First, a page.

What?! The girl from Remember the Titans? Noooooooo!
The best way to make a collage quickly is by using www.fotor.com, a free online app that specializes in collages.
When you go there, you’ll see this screen:
Click that big “Collage” button in the middle.
Upload your photos on the right (you can use photos you already used in the article), select how many images you want in the collage on the left, select the format on the left, and when you’re done dragging and resizing images into place, click that “save” button in the middle and download the photo.
Sometimes, the only photo you can find and use is way too small or is a portrait when you need a landscape. While we advised above to not blow up or stretch the dimensions unnaturally, so what do you do to get a desired photo to the size you need?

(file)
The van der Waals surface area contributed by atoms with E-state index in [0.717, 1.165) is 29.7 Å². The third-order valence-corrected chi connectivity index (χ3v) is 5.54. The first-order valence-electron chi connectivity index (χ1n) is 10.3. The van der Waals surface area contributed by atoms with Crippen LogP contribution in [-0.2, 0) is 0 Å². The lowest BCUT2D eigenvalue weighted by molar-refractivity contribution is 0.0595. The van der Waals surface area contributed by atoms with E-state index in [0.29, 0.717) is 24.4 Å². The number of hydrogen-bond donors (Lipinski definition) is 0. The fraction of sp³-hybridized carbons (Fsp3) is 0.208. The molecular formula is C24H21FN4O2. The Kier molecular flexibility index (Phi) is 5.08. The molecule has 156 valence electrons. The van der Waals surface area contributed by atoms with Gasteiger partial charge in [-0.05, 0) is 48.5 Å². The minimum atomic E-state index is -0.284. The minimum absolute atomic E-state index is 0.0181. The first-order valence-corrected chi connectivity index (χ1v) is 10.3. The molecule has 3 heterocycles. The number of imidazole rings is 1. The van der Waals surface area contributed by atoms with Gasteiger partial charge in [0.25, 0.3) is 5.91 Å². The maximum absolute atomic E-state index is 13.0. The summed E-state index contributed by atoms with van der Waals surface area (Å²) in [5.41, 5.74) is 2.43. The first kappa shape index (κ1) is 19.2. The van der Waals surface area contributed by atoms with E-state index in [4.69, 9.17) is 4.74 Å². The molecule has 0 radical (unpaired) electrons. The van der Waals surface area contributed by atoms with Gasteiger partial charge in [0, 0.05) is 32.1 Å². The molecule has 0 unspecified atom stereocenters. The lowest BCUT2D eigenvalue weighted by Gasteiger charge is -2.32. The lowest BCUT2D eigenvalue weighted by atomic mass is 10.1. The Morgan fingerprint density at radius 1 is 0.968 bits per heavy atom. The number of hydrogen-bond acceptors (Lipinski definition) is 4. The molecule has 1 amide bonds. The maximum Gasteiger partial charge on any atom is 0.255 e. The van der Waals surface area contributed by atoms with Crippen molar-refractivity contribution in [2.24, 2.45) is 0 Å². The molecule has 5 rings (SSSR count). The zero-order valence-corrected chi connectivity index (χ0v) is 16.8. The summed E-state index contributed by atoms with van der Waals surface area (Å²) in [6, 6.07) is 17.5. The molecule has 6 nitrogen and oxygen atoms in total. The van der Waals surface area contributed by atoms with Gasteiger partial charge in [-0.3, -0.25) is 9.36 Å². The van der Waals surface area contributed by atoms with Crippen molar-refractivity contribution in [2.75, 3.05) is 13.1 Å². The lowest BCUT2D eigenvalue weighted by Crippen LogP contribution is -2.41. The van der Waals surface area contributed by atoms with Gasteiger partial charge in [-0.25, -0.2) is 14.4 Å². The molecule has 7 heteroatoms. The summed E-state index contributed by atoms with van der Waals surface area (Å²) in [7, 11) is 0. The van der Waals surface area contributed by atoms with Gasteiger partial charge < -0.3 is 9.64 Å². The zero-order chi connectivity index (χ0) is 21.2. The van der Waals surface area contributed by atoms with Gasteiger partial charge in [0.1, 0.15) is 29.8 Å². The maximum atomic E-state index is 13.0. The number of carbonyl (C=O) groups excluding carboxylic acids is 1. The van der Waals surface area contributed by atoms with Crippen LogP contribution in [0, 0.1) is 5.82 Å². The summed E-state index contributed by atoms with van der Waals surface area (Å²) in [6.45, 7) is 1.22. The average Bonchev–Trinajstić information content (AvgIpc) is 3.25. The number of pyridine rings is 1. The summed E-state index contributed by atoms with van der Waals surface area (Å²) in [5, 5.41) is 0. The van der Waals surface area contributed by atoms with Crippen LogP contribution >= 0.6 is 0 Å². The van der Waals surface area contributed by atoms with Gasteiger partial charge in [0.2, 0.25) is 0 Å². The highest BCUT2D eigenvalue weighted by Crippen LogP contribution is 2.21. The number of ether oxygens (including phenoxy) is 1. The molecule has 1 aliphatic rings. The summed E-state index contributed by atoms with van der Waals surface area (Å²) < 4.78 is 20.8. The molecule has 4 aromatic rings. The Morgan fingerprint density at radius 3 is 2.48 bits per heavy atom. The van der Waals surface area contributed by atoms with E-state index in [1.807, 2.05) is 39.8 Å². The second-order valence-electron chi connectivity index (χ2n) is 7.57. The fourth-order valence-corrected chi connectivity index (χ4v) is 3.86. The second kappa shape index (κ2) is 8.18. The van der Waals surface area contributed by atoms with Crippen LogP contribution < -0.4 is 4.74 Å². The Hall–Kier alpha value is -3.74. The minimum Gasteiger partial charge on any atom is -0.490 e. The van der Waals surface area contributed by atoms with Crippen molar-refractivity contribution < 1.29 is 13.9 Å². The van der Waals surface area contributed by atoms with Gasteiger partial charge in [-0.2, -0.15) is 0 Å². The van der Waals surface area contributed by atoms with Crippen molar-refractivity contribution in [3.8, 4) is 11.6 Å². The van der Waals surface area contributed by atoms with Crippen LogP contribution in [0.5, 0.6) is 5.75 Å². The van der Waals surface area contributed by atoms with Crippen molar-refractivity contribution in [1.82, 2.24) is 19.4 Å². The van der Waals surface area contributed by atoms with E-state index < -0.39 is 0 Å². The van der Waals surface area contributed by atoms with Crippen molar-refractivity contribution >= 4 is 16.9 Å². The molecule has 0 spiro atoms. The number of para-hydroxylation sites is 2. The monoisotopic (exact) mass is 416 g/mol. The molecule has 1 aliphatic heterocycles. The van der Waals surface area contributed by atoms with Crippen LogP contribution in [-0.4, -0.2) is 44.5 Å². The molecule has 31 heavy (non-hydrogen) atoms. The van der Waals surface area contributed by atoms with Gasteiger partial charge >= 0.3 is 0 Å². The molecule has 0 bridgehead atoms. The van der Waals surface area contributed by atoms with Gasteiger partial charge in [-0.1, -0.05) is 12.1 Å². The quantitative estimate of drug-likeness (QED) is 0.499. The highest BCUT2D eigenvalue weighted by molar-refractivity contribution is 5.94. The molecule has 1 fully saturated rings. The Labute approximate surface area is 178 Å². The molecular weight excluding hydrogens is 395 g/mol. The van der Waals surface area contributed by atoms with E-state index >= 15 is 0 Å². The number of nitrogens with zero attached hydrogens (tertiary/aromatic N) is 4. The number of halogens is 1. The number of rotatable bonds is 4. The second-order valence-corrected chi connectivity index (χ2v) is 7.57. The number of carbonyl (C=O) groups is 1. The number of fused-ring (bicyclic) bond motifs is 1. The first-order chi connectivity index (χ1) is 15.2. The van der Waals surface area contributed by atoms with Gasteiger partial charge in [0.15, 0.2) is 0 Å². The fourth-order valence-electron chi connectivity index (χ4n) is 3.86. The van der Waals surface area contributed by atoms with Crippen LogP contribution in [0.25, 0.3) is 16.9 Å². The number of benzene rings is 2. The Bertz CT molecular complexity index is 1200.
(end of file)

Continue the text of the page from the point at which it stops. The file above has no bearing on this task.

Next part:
First off, DO NOT add black, gray, white or transparent borders to the photo to “trick” the platform. Editors can see this, and will send the article back for a photo revision.
If you really want to make an attractive image in about the same amount of time it takes to slap ugly black borders on either side of the picture, you can use https://pixlr.com/editor/ to add a blurred border instead.
First thing’s first. Check the client’s image requirements and make sure your original photo falls within them. I resized this photo of Hayden Panettiere in MS Paint to be 400 x 600 pixels, assuming the client requires images that are 1200 x 600 pixels.
Next, create a new document in Pixlr with the dimensions you want your final image to be. Remember that for this example, we’re going for an image that is 1200 x 600 pixels.